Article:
Less than a block away, one of Milwaukee’s most recognized businesses, Northwestern Mutual, is doubling down on its investment here. The company’s 32-story, 1.1-million-square-foot office tower will be one of the cities largest and tallest buildings. The $450 million project includes the tower and a lowrise, with a two-block-long commons, which will connect the highrise to Northwestern Mutual’s other historic Benjamin H. Marshall–designed neoclassical office building. Designed by New Haven–based Pickard Chilton, the tower is a sweeping curve not dissimilar to Chicago’s 333 Wacker. Well underway, the project has already significantly changed downtown´s appearance. Much to the delight of the city, the tower will help maintain 1,100 jobs in the neighborhood, while potentially adding another 1,900. The commons will feature public spaces, including the new Northwestern Mutual Gardens, a visitors’ center, and a public cafe.
Northwestern Mutual is not stopping with a new office tower. Immediately northwest of the tower, site work has begun on its next investment, a 33-story residential, parking, and retail tower. Even though this structure, designed by Solomon Cordwell Buenz, will be shorter than the office tower, it will add 300 residential units to a downtown that is almost completely devoid of housing. Northwestern Mutual’s decision to build both a residential and office tower in the often-sleepy downtown is intended to strengthen the city. “We believe in Milwaukee. It’s been our hometown for virtually all of our 155 years,” Northwestern Mutual chairman and CEO John E. Schlifske said. “This will be a signature development that makes a huge statement about the attractiveness of the whole Milwaukee metro area. We are going to be here and continue to play a vital role in this community for generations to come.”
Adding to the housing stock of the area, another skyscraper has just taken a major step toward becoming realized. The much-anticipated Couture, designed by Milwaukee-based Rinka|Chung, has recently received approval from the federal government for the demolition of the transit center that is currently on its site. Federal approval was required because the transit center was partially paid for with federal money. Local company Barrett Visionary Development is currently in the process of acquiring the land, and is expecting to start site work, including demolition, by August, with construction starting in earnest in early 2017. With completion of the $122 million project expected to wrap up in 2019, the Couture will rise 44 stories and include a public-transit concourse for Milwaukee’s forthcoming streetcar. The base of the tower will include 50,000 square feet of retail. Its position directly on Lincoln Memorial Boulevard means residents will have uninterrupted views of Lake Michigan, the Discovery World museum, the Santiago Calatrava–designed Milwaukee Art Museum, and the Eero Saarinen–designed War Memorial.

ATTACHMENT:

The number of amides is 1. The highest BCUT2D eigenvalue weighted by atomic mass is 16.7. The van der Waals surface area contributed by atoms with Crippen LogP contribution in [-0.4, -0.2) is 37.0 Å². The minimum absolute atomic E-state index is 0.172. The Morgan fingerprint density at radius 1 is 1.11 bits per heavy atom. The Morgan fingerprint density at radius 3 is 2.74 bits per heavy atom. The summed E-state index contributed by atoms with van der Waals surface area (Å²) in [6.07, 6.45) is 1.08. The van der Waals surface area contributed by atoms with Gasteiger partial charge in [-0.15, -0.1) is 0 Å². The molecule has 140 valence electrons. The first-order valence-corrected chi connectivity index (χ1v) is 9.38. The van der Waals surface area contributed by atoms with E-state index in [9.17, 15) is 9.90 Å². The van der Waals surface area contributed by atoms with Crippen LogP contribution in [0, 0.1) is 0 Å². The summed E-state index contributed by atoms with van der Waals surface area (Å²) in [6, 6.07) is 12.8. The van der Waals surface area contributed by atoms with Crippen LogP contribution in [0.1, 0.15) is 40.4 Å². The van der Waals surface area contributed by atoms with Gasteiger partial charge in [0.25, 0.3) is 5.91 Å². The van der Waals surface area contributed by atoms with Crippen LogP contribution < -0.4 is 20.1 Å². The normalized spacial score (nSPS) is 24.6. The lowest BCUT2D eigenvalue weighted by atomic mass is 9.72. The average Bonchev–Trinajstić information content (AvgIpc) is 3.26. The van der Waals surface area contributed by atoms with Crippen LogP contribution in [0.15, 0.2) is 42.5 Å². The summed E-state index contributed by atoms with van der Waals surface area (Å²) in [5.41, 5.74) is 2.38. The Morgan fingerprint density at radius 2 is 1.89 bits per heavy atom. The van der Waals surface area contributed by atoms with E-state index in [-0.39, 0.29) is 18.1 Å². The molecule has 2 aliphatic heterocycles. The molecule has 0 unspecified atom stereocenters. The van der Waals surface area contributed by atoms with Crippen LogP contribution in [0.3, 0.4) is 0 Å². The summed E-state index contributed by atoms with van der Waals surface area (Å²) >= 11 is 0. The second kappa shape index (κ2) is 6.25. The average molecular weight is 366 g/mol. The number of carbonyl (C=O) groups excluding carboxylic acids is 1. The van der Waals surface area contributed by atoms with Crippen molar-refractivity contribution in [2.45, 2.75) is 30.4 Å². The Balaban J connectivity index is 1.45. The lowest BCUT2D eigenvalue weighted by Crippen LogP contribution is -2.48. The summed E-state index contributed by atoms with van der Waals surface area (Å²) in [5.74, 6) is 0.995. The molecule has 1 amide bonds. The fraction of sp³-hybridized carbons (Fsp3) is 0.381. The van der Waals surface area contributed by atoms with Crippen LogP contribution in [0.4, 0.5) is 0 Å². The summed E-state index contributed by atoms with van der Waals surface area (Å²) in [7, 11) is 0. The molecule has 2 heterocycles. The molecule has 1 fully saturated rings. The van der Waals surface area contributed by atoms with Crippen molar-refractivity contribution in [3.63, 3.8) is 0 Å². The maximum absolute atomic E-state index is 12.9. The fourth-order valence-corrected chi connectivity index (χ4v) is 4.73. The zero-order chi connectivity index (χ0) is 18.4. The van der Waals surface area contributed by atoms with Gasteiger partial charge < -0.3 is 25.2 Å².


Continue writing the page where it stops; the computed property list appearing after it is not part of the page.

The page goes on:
Rinka|Chung also has its hands in the planned Lakefront Gateway Project, which will help connect all of these developments to the lakefront. Led by Milwaukee-based GRAEF, a team comprising of Rinka|Chung, Vancouver-based PFS Studio, Toronto-based Dan Euser Waterarchitecture, and social event group NEWaukee, the Lakefront Gateway will bridge the busy Lincoln Memorial Boulevard. Its design, titled Urban Confluence, won out in a competition against teams lead by AECOM, James Corner Field Operations, and the Office of James Burnett. The GRAEF design is intended to be a civic space and city icon, as well as a connection between downtown and the lakefront.
For those familiar with Milwaukee’s downtown, all of this development may come as a bit of a surprise, considering the extensive number of empty stores farther to the west of these new towers. But Mayor Tom Barrett believes investing in downtown is vital to the health of the city as a whole. “This is a once-in-a-generation chance to make an investment of this scale in downtown Milwaukee. It means more jobs, a stronger tax base, more community support, and more Northwestern Mutual employees giving back to all areas of the community,” he said.